Providing evidence to improve practice

Individual study: Artificial disturbance promotes recovery of rare Mediterranean temporary pond plant species on the Lizard Peninsula, Cornwall, England

Published source details

Scott A., Maclean I.M.D. , Byfield A., Pay A.R. & Wilson R.J. (2012) Artificial disturbance promotes recovery of rare Mediterranean temporary pond plant species on the Lizard Peninsula, Cornwall, England. Conservation Evidence, 9, 79-86

Summary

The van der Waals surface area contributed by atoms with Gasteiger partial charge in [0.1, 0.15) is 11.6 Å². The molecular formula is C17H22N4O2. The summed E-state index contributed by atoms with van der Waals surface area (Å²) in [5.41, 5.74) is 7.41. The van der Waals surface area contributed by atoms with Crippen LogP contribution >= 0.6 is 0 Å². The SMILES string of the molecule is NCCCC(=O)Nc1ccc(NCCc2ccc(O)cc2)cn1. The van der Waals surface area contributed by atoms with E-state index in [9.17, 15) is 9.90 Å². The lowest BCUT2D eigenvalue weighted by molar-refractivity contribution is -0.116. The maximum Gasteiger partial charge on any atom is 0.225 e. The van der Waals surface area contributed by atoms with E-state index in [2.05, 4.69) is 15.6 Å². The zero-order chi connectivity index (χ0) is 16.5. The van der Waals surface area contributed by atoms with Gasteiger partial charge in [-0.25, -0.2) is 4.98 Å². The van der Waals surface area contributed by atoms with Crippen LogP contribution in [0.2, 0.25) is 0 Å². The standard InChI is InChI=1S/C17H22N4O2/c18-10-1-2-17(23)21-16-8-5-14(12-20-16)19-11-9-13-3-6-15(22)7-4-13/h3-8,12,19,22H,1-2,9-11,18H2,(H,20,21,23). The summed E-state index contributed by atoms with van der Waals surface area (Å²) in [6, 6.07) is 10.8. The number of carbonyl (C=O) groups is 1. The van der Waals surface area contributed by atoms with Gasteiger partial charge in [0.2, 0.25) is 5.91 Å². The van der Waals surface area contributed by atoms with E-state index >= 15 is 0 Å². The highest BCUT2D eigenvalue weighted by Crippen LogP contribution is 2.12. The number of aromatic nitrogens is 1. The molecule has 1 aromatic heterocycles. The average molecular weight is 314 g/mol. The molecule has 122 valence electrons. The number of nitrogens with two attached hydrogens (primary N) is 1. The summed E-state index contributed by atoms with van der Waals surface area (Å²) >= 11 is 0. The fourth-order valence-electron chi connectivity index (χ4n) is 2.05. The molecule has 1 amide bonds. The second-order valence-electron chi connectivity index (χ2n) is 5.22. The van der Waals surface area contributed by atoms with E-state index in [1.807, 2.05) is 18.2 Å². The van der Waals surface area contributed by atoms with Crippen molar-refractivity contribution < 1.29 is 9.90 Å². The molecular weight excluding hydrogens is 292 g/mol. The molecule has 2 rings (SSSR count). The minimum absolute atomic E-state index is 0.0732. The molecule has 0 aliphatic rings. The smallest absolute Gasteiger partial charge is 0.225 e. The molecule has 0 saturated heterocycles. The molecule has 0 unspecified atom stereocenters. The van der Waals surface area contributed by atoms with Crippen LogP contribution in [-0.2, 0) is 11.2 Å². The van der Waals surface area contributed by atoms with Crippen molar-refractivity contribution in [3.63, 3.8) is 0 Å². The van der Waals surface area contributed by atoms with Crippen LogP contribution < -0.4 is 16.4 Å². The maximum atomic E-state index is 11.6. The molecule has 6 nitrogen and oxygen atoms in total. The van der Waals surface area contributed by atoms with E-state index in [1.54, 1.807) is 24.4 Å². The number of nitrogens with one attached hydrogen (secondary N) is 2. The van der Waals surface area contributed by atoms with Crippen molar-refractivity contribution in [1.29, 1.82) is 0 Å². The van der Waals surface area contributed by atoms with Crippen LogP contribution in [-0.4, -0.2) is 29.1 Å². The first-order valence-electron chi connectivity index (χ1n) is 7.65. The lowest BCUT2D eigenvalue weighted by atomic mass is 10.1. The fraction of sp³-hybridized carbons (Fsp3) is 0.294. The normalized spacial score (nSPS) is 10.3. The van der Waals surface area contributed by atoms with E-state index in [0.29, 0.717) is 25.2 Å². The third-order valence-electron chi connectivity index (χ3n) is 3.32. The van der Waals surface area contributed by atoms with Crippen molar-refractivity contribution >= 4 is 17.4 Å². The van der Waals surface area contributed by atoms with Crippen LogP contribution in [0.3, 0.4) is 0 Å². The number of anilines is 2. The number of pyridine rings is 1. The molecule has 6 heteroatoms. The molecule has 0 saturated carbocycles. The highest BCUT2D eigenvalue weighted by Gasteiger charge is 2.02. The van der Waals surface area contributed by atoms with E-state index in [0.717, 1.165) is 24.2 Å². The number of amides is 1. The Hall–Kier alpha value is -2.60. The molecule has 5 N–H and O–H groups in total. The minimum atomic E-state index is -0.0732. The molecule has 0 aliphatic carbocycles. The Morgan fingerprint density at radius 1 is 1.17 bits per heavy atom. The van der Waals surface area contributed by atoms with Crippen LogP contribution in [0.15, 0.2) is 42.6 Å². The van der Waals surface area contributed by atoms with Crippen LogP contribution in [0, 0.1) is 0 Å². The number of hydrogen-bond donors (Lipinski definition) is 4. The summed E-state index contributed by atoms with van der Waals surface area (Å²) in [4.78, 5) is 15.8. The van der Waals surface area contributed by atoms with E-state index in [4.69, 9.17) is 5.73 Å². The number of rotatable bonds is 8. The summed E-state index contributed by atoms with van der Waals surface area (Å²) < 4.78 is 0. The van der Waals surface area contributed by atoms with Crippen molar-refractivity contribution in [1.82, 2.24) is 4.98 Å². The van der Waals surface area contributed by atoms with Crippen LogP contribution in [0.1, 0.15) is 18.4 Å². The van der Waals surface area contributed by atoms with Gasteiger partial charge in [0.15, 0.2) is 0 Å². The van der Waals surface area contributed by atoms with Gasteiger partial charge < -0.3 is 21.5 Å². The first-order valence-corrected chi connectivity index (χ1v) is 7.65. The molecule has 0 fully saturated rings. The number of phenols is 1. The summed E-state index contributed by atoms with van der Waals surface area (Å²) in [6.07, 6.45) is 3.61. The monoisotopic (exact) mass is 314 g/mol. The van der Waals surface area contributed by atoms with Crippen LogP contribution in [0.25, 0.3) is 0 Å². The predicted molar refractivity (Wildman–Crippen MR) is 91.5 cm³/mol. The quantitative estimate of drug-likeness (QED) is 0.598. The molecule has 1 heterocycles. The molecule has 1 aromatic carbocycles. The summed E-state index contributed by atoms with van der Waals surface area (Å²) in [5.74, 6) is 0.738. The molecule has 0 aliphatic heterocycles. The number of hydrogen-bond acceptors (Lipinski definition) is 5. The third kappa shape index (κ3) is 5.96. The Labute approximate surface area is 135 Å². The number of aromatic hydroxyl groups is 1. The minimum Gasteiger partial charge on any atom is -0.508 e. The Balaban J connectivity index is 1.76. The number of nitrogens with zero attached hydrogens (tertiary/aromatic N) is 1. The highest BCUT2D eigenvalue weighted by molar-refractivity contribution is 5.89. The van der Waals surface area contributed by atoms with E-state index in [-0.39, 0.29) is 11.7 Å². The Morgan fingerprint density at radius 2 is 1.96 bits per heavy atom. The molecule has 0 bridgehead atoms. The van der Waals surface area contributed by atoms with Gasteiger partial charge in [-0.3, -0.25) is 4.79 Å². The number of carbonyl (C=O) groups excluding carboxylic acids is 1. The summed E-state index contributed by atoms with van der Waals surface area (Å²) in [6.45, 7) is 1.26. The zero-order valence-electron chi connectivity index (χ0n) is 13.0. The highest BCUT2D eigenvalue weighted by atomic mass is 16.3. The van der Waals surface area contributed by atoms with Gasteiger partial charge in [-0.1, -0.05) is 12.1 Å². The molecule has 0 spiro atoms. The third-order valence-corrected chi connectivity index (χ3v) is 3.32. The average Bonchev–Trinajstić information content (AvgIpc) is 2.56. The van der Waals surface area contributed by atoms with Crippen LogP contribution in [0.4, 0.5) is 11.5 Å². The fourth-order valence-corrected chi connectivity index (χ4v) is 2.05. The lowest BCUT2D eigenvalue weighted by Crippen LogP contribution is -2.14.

Many plant species require habitat disturbance and are therefore tolerant of low-level, anthropogenic disturbance, such as that created by traditional farming practices. Where such practices have declined, conservation management often includes artificial disturbance as a substitute.  Nationally important populations of rare plants associated with temporary pools and disturbed trackways had declined at Windmill Farm Nature Reserve on the Lizard Pensinsula in Cornwall (England). In light of the historic records for these plants, the presence of a seedbank in the soil was assumed, and was confirmed as likely when the deliberate disturbance of a trackway in 2004 was followed by germination of two rare plant species (Pigmy Rush Juncus pygmaeus and Yellow Centaury Cicendia filiformis). As a result, the adjacent very overgrown trackway was more fully excavated in 2009. Within eighteen months of management, both these species and two other characteristic plants of temporary pools (Pillwort Pilularia globulifera, Three-lobed Crowfoot Ranunculus tripartitus) germinated and re-established on the excavated site.  The existence of the historic records, together with surveys in both 2002/3 and 2010/11, enabled robust pre- and post-monitoring of the impact of the conservation management. The work shows that excavation has the potential to promote rapidly the recovery of plants associated with disturbance, with the greatest chance of positive results likely to occur when restoration exploits an existing soil seedbank.